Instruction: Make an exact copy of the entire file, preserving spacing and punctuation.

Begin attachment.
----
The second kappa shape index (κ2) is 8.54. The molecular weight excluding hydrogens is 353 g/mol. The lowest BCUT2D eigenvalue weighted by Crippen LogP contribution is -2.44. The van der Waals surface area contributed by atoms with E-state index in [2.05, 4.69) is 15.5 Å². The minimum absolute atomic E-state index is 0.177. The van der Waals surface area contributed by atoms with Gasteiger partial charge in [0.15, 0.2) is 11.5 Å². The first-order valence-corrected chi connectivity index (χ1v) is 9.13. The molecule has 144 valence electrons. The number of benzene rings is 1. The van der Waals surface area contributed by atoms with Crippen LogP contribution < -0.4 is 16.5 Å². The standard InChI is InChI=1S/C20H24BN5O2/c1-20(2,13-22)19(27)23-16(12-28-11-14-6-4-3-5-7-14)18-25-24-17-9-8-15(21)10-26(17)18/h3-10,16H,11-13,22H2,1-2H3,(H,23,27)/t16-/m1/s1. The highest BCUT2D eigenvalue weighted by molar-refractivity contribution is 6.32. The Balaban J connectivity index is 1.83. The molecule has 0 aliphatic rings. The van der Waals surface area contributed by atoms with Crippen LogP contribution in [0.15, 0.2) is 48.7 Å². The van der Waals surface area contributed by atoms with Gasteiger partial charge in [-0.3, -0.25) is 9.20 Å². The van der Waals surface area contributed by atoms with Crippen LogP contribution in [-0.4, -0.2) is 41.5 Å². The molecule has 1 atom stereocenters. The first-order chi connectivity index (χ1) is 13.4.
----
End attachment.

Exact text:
The second kappa shape index (κ2) is 8.54. The molecular weight excluding hydrogens is 353 g/mol. The lowest BCUT2D eigenvalue weighted by Crippen LogP contribution is -2.44. The van der Waals surface area contributed by atoms with E-state index in [2.05, 4.69) is 15.5 Å². The minimum absolute atomic E-state index is 0.177. The van der Waals surface area contributed by atoms with Gasteiger partial charge in [0.15, 0.2) is 11.5 Å². The first-order valence-corrected chi connectivity index (χ1v) is 9.13. The molecule has 144 valence electrons. The number of benzene rings is 1. The van der Waals surface area contributed by atoms with Crippen LogP contribution < -0.4 is 16.5 Å². The standard InChI is InChI=1S/C20H24BN5O2/c1-20(2,13-22)19(27)23-16(12-28-11-14-6-4-3-5-7-14)18-25-24-17-9-8-15(21)10-26(17)18/h3-10,16H,11-13,22H2,1-2H3,(H,23,27)/t16-/m1/s1. The highest BCUT2D eigenvalue weighted by molar-refractivity contribution is 6.32. The Balaban J connectivity index is 1.83. The molecule has 0 aliphatic rings. The van der Waals surface area contributed by atoms with Crippen LogP contribution in [0.15, 0.2) is 48.7 Å². The van der Waals surface area contributed by atoms with Gasteiger partial charge in [-0.3, -0.25) is 9.20 Å². The van der Waals surface area contributed by atoms with Crippen LogP contribution in [-0.4, -0.2) is 41.5 Å². The molecule has 1 atom stereocenters. The first-order chi connectivity index (χ1) is 13.4.